you absolutely want to have your marketing automation and the measurement that goes with it. And then the third, of course, is your web analytics. Google Analytics is the gold standard these days and in marketing, and it is one of the best ways to determine what’s happening that impacts your business. We can talk about social media metrics, or search metrics and things like that. But if nobody ever gets to a digital destination that you own, and they can then raise their hand and say, Hey, call me email me get in touch, let’s do a meeting, etc, then you don’t really have a business result you can send out, you know, a million press releases, and if not one person visits your website. It’s completely meaningless. So it’s web analytics for sort of that top, middle of the funnel, your marketing automation for this quarter, middle of the funnel, and then your CRM for the bottom of the funnel. If you’re not measuring your impact across the board and all three, you’re leaving, you’re quite literally leaving money on the table.

Manny Veiga 27:52
Okay, that’s great advice. And actually, I’m glad you made that point about PR enabling sales kind of goes back to the point I made earlier where you know, these things

can operate in a silo right? I mean, everything kind of helps everything else. So there’s more value to public relations then just say getting immediate hit. It’s like what is that media had do for your entire organization? Really? Okay, last question here. So if PR pros want to learn more about measurement where where should they start?

Chris Penn 28:15
The first place we tell anyone to start he is take some free courses from Google Analytics. If you go to to analytics Academy dot with google.com. There are six courses you can take completely for free self paced, to learn the basics of web analytics, measurement and overall digital ecosystem measurement. That’s the first place I would go. The second place I would send people to would be HubSpot Academy because again, you have about 30 free courses. They are from email marketing to inbound to search to marketing automation to CRM. And it’s a great way for a practitioner to get skilled up on what sort of the best met general Modern Marketing practices in terms of measurement specifically, but number one thing people need to take is a basic statistics course.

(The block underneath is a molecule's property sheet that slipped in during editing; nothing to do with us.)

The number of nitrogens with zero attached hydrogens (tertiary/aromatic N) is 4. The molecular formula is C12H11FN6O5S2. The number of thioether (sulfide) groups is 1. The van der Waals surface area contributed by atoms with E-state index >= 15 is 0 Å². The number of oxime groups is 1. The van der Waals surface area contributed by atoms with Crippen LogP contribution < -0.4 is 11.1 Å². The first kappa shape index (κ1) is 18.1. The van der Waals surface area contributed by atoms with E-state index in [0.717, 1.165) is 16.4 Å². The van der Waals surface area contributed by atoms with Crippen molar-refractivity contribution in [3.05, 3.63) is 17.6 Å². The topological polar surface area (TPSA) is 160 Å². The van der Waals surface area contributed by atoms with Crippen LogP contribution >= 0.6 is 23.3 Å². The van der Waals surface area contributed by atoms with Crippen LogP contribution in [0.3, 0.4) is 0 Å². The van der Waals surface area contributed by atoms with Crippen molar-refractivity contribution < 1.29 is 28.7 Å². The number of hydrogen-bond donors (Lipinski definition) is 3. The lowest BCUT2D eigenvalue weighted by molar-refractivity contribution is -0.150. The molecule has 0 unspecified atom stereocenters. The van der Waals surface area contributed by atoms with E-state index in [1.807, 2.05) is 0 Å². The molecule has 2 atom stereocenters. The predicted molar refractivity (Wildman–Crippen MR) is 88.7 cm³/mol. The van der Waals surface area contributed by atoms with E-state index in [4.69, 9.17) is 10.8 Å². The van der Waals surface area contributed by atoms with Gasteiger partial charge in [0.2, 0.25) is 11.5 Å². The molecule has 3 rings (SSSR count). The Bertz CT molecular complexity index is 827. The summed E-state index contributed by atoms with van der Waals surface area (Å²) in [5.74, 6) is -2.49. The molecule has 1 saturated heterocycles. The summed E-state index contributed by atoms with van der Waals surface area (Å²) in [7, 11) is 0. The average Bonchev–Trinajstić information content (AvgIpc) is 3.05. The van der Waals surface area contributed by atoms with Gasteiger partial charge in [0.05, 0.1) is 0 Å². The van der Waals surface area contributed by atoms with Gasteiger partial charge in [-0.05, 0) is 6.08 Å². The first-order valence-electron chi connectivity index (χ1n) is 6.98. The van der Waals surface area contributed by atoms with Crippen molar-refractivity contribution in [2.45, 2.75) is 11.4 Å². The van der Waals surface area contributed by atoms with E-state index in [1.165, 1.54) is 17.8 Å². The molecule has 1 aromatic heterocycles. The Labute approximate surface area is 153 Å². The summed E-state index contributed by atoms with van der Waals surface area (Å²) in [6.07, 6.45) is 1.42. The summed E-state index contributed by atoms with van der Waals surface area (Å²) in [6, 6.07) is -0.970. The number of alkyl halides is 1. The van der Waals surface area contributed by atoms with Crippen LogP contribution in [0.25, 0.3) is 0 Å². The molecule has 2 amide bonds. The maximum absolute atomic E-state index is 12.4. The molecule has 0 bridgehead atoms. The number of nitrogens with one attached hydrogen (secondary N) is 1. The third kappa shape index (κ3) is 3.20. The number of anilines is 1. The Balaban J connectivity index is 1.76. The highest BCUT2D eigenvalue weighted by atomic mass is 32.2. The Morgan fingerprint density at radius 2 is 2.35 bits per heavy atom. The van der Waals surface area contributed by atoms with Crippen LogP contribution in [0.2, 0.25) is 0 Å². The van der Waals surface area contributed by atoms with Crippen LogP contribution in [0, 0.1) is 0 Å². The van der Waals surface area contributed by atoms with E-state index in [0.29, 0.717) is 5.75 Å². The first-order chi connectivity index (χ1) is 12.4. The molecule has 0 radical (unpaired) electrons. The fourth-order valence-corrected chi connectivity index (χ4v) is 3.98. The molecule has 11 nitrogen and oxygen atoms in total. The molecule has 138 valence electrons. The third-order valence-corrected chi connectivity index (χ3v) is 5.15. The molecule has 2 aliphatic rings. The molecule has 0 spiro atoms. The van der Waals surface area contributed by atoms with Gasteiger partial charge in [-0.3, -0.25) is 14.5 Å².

Understand how to measure and how to count things because there’s so much wrong in, in marketing and NPR, at the the firm I used to work with, there was one employee who, after doing surveys would would add up the percentages and survey results like no, that’s completely long mathematical, you just cannot do that. So having that basic statistics background there, the gold standard, there is MIT open course where again, you can take a free course not a dime spent from literally the best in the world. At MIT, it just takes stats on a one so that you get that that good mathematical foundations. So those are the be the three resources that I think any marketing and communications professional should take.

Manny Veiga 29:47
I love that tip, just like literally getting back to the basics and focusing on mathematical foundations, right, like getting that statistical knowledge. That is something I think I certainly had not thought of, but it totally makes sense and I feel like anybody in this room

industry would benefit from it. So, so great tips there.

Chris Penn 30:02
Think about the difference between an average and median, right? Those are very different numbers, but they’re both measures of central quality of what’s happening in the middle of something. Pr in particular, is highly susceptible to outliers, right? You get one big hit, and then you know, a whole bunch of nothing. The meeting is a better measurement of your overall performance. Now, it may not tell the story that you want to try for a day in the quiet, but from your own internal analytics to know oh, this is this accounts not going well, the media numbers off, the average number can mask that and make things look better than they actually are.

Manny Veiga 30:32
Ya know, you gotta be able to speak that language and understand exactly what it is you’re talking about. If you’re, you’re going to speak about any of this measurement stuff sort of intelligently. So all great tips, Chris, and I know

you know, you obviously write a lot about about these topics, measurement analytics, machine learning all sorts of advancements in these areas. If people want to just learn more from you, where do you suggest they go?

Chris Penn 30:55
So you can go to a couple places. Check out my company trust

sites.ai if you want to see what we do and read our blog and our podcasts and all that stuff, and I just put out a new book relatively recently that is only slightly outdated thanks to the nature of the technology called AI for marketers, the second edition which you can find it AI for marketers book.com or

Manny Veiga 31:15
There you go, folks, ai for marketers book calm. Chris. Ben, thanks so much for your time today.

Chris Penn 31:20
Thank you for having me.

Manny Veiga 31:24
Thanks for listening to the hacks and flex you learn more about our agency or I show by visiting March Calm, calm. That’s March CEO mms.com. And don’t forget to subscribe to x and flat so you can do that on iTunes, or anywhere that you listen to podcasts that we get the latest episode delivered straight to device every time that we come out. Thanks for listening. I Manny Veiga will be back again and will soon